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Extended Audio Sample Berlin Diaries: 1940–1945 Audiobook, by Marie Vassiltchikov Click for printable size audiobook cover
4 out of 54 out of 54 out of 54 out of 54 out of 5 4.00 (383 ratings) (rate this audio book) Author: Marie Vassiltchikov Narrator: Alexandra O'Karma Publisher: Recorded Books, LLC Format: Unabridged Audiobook Delivery: Instant Download Audio Length: Release Date: January 1985 ISBN: 9781436146814
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A princess of White Russian descent, Marie Vassiltchikov was twenty-three years old when she was trapped in Berlin by the outbreak of World War II. In these secret diaries, she chronicles the glamorous rise and shattering fall of the Nazi Party, as seen from the vantage point of her desk at the Foreign Ministry. She also describes how she and her friends became involved in a desperate conspiracy to murder Hitler.

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Quotes & Awards

  • “A skillful weaving of history, memoir, and autobiography…full of colorful characters”

    Washington Post Book World

  • “One of the most remarkable documents to come out of the war, and nothing will ever quite match its calm and grace in utterly hideous circumstances.”

    John Kenneth Galbraith

  • “A vivid insider's view of Nazi Germany.”

    Vanity Fair

  • “Neither a set of reflections nor a philippic, but a record…The best eyewitness account we possess of the bombing of Berlin.”

    The New York Times Book Review

  • “A rare opportunity to see the Second World War from an unusual perspective: the view from Berlin and Vienna, not Washington or London. [The author] has a sharp eye and a witty tongue.”

    Cleveland Plain Dealer

  • “This absorbing personal account of Berlin's Gotterdammerung represents a valuable opportunity to understand World War II from the perspective of Germany's courageous civilian population. Though no less brave than Londoners, Berliners suffered far more.”

    Library Journal

Listener Opinions

  • 4 out of 54 out of 54 out of 54 out of 54 out of 5 Emily Klein | 2/10/2014

    " Fascinating recount of life in Berlin and vienna of a White Russian princess from 1940-45. There was much about the bombing of Berlin and the small nazi resistance movement I did not know from traditional wwII accounts. A portrait of resilience as well. "

  • 5 out of 55 out of 55 out of 55 out of 55 out of 5 Ellen | 2/7/2014

    " The best account of WWII I've ever read--going on 20 years now, too. (I first read this as a freshman in college in a European history course.) To me, this book epitomizes the value of primary sources and how they can serve to enliven and personalize history. "

  • 3 out of 53 out of 53 out of 53 out of 53 out of 5 Ted Brewster | 1/27/2014

    " A beautiful Russian princess from Lithuania survives a privileged life in WWII Germany without much complaint. Interesting, but one wonders how she ever went without lunch. "

  • 4 out of 54 out of 54 out of 54 out of 54 out of 5 Boyd | 1/24/2014

    " I hadn't heard anything about this book before I bought it, and I picked it up mostly because I thought it might provide an interesting preamble to another striking diary I'd read some time ago, A WOMAN IN BERLIN, set in the city in the immediate aftermath of the Russian invasion. It did that--I learned that Berlin and its residents were pretty much destroyed long before the Russians got there--but I found it fascinating in its own right because it focuses mainly on a section of society, the European aristocracy, that doesn't often appear in chronicles of World War 2 deprivation. It's surreal to witness these people's slow descent into chaos even as they cling to markers of privilege in the classic fiddling-as-Rome-burned manner. It's easy to laugh at them as they swill champagne in bomb shelters, decide whether or not they feel like going in to work that day, and approve of themselves for wangling special treatment through their connections. But it's also hard not to sympathize with them in their bewilderment over what has happened to their rarified lives, or with the many true hardships they had to endure. After all, they'd lost everything, or nearly everything, just like everyone else. "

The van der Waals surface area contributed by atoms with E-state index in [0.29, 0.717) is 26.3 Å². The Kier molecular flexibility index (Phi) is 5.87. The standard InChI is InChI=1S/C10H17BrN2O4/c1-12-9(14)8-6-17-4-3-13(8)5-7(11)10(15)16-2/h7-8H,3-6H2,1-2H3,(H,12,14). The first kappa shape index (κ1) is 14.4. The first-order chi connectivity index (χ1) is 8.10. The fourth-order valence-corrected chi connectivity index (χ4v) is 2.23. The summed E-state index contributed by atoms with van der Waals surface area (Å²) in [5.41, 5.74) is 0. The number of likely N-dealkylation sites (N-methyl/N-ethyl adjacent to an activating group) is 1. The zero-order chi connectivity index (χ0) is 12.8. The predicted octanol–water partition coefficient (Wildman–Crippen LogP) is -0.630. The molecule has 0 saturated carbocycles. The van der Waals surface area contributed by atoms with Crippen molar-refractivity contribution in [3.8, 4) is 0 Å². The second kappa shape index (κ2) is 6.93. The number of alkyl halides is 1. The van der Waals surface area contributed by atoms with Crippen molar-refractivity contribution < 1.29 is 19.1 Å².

• 5 out of 55 out of 55 out of 55 out of 55 out of 5 Shelley | 1/17/2014

    " This is a fascinating glimpse into WWII from the point of view of a 'White' (Royalists or anti-Communists) Russian. I don't read too much non-fiction, so this really stands out in my memory as an intriguing book. "

  • 5 out of 55 out of 55 out of 55 out of 55 out of 5 Lesley | 1/2/2014

    " I read this in two days, simply couldn't put it down.I found this book fascinating, The diary of a Russian exiled young woman who lived in Berlin during WWII. Extraordinary and mesmerizing. Witness History through the eyes of a young girl who survives the horrors of war. excellant book a must read. "

  • 5 out of 55 out of 55 out of 55 out of 55 out of 5 Donatus Raus | 12/31/2013

    " One of the best books I ever read. Page turner par excellance - interesting, moving, inside full and finally a book by someone who was actually there during that awful time in Germany. I can seriously recommend this book. "

  • 4 out of 54 out of 54 out of 54 out of 54 out of 5 Sarah | 11/8/2013

    " Marie writes with some dispassion, which makes for a stark picture of the day-to-day in World War II Berlin. It's fascinating to look inside the Reich as it begins to collapse under the battering from without and the doubts from within. "

  • 5 out of 55 out of 55 out of 55 out of 55 out of 5 Sara | 10/26/2013